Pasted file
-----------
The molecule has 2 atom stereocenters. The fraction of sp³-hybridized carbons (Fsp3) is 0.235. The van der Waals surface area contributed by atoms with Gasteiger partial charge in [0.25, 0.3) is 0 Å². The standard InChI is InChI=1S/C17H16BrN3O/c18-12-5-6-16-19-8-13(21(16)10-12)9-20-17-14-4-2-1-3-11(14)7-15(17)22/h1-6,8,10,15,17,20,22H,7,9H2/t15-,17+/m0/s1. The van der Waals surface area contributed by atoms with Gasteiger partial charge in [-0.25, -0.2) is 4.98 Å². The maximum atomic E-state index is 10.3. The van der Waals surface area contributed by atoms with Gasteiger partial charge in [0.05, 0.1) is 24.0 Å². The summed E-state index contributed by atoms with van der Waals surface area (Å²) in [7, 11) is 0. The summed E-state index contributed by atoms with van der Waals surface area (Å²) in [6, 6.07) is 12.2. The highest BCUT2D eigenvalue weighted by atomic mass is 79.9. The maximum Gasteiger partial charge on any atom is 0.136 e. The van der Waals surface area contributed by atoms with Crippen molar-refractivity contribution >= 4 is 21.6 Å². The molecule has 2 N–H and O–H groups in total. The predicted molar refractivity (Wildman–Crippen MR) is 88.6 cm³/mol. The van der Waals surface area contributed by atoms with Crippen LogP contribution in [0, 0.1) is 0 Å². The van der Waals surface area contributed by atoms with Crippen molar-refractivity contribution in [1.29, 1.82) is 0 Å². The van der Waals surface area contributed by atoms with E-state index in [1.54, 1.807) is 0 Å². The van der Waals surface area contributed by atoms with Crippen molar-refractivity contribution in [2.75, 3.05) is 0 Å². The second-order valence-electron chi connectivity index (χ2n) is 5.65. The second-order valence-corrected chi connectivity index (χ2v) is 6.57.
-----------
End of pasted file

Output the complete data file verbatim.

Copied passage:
The molecule has 2 atom stereocenters. The fraction of sp³-hybridized carbons (Fsp3) is 0.235. The van der Waals surface area contributed by atoms with Gasteiger partial charge in [0.25, 0.3) is 0 Å². The standard InChI is InChI=1S/C17H16BrN3O/c18-12-5-6-16-19-8-13(21(16)10-12)9-20-17-14-4-2-1-3-11(14)7-15(17)22/h1-6,8,10,15,17,20,22H,7,9H2/t15-,17+/m0/s1. The van der Waals surface area contributed by atoms with Gasteiger partial charge in [-0.25, -0.2) is 4.98 Å². The maximum atomic E-state index is 10.3. The van der Waals surface area contributed by atoms with Gasteiger partial charge in [0.05, 0.1) is 24.0 Å². The summed E-state index contributed by atoms with van der Waals surface area (Å²) in [7, 11) is 0. The summed E-state index contributed by atoms with van der Waals surface area (Å²) in [6, 6.07) is 12.2. The highest BCUT2D eigenvalue weighted by atomic mass is 79.9. The maximum Gasteiger partial charge on any atom is 0.136 e. The van der Waals surface area contributed by atoms with Crippen molar-refractivity contribution >= 4 is 21.6 Å². The molecule has 2 N–H and O–H groups in total. The predicted molar refractivity (Wildman–Crippen MR) is 88.6 cm³/mol. The van der Waals surface area contributed by atoms with Crippen LogP contribution in [0, 0.1) is 0 Å². The van der Waals surface area contributed by atoms with Crippen molar-refractivity contribution in [1.29, 1.82) is 0 Å². The van der Waals surface area contributed by atoms with E-state index in [1.54, 1.807) is 0 Å². The van der Waals surface area contributed by atoms with Crippen molar-refractivity contribution in [2.75, 3.05) is 0 Å². The second-order valence-electron chi connectivity index (χ2n) is 5.65. The second-order valence-corrected chi connectivity index (χ2v) is 6.57.